Scientific Workers and their Role in Society


90th Executive Council of the World Federation of Scientific Workers

A Contribution to the Meetings’ Debates (on line) — Session 2
Frederico Carvalho
OTC-Organização dos Trabalhadores Científicos, Portugal

When talking about scientific workers one should agree on the limits of the universe we are referring to. In international surveys of the scientific and technological work force it is common practice to distinguish between “researchers” and “research and development personnel”. The latter includes professionals of a wide range of expertise employed by different types of institutions where research and development work is carried out. From the specialized clerk to the workshop instrument maker, the communications engineer or computer programmer, to the lab technician and the researcher and others still. Research and development in our days perhaps more than ever is the product of team work. The research output is to a high degree dependent on the existence, appropriate composition and number of elements of such a team. My own experience in my home country allows me to say that one of the main weaknesses of the Portuguese R&D infrastructure is the yawning gap between the number of active researchers and that of technicians and other R&D personnel. In the European Union at 27 members the average ratio considering all sectors of the number of full time equivalent researchers to full time equivalent of non-researchers in the total R&D personnel was 1.7 in 2019 whilst in Portugal the same ratio was 4,5. In the High Education Sector, taken separately, the ratio was 3.1 in the EU at 27 while in Portugal the same was 10.6. This means in the case of my country the number of non-researcher R&D personnel should be multiplied by 3.4 to reach the EU-27 average. An imbalance in the composition of the scientific workforce as revealed by these numbers restrains the access to certain research areas and research types mainly applied research and development.

Now, going back to definitions, the stance of my organization — OTC — is that all R&D personnel should be considered as being scientific workers. We even would extend this universe to include science journalists and science communicators as well as a number of professionals of different areas and lone thinkers that effectively use the scientific method in their endeavors.

Scientific workers in general and researchers in particular are normally employed by an establishment included in one sometimes more than one sector of social activity. It is common practice to distinguish the following four: Higher Education, Government, Business Enterprise and Private Non-profit Sectors. Public or State research establishments are included in the Government Sector. CNRS as well as CEA research establishments in France or CSIC in Spain are classified in the Government Sector.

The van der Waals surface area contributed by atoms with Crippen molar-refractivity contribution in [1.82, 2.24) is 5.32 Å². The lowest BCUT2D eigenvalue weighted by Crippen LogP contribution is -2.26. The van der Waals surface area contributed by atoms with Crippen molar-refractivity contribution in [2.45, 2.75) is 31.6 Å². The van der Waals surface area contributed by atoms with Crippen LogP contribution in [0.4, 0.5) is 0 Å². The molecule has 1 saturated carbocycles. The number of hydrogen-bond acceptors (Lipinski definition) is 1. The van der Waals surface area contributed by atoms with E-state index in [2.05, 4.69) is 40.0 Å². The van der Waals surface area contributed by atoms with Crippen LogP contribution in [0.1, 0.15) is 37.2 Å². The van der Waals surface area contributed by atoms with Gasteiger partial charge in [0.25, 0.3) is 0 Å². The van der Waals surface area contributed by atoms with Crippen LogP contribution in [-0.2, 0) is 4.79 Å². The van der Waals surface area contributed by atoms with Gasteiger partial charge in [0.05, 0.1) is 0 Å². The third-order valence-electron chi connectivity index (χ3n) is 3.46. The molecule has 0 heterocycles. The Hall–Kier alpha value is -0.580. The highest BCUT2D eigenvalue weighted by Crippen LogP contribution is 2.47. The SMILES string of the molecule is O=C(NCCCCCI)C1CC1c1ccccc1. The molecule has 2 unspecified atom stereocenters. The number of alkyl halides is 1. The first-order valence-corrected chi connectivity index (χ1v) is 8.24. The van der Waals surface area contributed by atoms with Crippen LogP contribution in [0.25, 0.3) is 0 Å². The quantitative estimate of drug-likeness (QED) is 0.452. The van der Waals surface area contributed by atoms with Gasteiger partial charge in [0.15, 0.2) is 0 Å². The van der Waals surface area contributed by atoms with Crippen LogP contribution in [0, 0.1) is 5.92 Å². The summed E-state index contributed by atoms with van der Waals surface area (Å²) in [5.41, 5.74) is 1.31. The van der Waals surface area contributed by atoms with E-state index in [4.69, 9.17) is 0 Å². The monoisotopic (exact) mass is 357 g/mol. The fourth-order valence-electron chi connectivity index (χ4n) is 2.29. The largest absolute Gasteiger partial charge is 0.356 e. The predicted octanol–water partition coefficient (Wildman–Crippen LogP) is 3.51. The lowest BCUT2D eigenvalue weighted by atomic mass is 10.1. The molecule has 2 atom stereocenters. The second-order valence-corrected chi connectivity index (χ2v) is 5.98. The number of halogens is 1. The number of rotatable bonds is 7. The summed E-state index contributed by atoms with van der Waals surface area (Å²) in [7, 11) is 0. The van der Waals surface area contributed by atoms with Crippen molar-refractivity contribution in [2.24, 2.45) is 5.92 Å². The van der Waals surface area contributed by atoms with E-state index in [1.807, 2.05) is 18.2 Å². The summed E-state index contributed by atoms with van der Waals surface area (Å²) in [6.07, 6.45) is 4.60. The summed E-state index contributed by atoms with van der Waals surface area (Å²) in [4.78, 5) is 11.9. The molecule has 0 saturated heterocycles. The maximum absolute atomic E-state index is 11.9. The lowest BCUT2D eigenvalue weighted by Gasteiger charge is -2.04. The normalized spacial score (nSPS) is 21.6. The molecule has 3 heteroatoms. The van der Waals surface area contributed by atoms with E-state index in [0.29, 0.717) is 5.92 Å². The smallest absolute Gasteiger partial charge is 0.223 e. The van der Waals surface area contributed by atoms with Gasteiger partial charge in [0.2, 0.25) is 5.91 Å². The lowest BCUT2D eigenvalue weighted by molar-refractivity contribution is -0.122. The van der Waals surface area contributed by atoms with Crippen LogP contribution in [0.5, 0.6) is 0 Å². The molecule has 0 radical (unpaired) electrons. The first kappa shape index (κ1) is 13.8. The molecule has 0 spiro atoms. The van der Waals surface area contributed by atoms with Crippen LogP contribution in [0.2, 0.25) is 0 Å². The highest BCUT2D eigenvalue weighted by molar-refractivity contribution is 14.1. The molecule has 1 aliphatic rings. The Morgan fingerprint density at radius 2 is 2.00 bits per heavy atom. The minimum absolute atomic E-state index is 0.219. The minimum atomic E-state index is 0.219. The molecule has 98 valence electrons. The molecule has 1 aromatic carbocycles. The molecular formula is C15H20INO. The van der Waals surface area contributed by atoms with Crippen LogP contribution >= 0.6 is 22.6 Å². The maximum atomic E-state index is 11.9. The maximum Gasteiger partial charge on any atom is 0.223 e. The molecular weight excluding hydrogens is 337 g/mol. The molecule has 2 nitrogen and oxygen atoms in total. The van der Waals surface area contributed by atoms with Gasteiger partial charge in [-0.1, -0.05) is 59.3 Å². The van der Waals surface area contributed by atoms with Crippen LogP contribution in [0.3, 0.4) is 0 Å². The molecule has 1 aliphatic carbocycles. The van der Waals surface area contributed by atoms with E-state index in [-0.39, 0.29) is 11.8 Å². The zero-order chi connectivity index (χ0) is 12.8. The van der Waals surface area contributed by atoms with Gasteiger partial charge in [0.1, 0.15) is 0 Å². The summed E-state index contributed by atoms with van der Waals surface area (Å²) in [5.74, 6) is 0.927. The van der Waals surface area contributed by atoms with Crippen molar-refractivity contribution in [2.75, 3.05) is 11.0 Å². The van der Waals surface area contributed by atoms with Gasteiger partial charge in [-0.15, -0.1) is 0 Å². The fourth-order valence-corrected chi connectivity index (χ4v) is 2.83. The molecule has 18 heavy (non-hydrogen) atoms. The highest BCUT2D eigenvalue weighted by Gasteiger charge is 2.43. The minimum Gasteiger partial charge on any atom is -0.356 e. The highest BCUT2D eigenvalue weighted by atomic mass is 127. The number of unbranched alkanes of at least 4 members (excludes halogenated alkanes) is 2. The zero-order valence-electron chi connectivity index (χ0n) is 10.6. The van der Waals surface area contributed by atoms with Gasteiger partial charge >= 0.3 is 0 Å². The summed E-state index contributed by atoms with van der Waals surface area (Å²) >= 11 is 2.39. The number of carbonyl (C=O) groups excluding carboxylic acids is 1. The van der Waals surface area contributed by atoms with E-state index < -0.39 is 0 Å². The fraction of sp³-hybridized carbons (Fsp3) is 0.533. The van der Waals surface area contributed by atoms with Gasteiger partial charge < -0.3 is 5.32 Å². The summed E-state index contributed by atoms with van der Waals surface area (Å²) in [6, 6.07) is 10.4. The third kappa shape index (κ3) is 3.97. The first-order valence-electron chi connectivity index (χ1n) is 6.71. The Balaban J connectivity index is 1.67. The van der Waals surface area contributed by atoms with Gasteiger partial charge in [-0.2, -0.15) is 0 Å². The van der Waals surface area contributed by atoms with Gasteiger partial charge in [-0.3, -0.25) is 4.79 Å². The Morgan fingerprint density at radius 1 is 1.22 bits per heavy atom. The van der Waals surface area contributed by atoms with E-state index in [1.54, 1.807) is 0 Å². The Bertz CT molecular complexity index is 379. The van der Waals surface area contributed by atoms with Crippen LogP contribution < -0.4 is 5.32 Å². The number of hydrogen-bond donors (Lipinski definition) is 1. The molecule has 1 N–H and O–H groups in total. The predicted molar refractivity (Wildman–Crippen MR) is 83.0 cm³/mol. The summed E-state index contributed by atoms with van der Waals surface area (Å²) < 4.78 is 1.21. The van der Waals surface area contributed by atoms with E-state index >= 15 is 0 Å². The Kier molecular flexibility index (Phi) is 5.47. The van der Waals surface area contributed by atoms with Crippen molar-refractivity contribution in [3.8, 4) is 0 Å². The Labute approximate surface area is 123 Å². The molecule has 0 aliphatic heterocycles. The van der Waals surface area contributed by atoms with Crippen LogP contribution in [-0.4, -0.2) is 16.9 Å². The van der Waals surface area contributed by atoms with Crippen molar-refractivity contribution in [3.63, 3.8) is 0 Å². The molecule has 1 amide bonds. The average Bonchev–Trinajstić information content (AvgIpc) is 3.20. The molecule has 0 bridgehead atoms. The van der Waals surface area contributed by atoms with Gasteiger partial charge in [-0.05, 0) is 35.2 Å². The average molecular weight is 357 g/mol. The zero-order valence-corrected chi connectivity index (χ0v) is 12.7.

The same applies to research establishments under the authority of Defense Departments. The nature and purpose of scientific work carried out in the different sectors and the social role of scientific workers employed there can be markedly distinct. It is essential that such differences are recognized by associations that represent scientific workers and act in defense of their rights and working conditions. This is true both for trade-unions and professional associations. It is essential that the WFSW characterized by their overarching interests and goals that address the scientific community and society in general be equipped with the necessary instruments to fulfill that role. Enhanced interaction and information gathering in partnership with affiliated organizations that are on the ground is of utmost importance. A tendency to over evaluate the importance of the social role of scientific workers in the Higher Education Sector at the expense of that of the workforce either in the Government or the Business Enterprise sectors should be corrected as much as possible. Public research establishments are an essential component of a nation’s scientific and technological infrastructure. We are particularly concerned by the eventual implement of careless or negligent policies concerning the sustainability of public laboratories. It is the case in Portugal where valuable public laboratories are going down a path of destruction.

December 14, 2020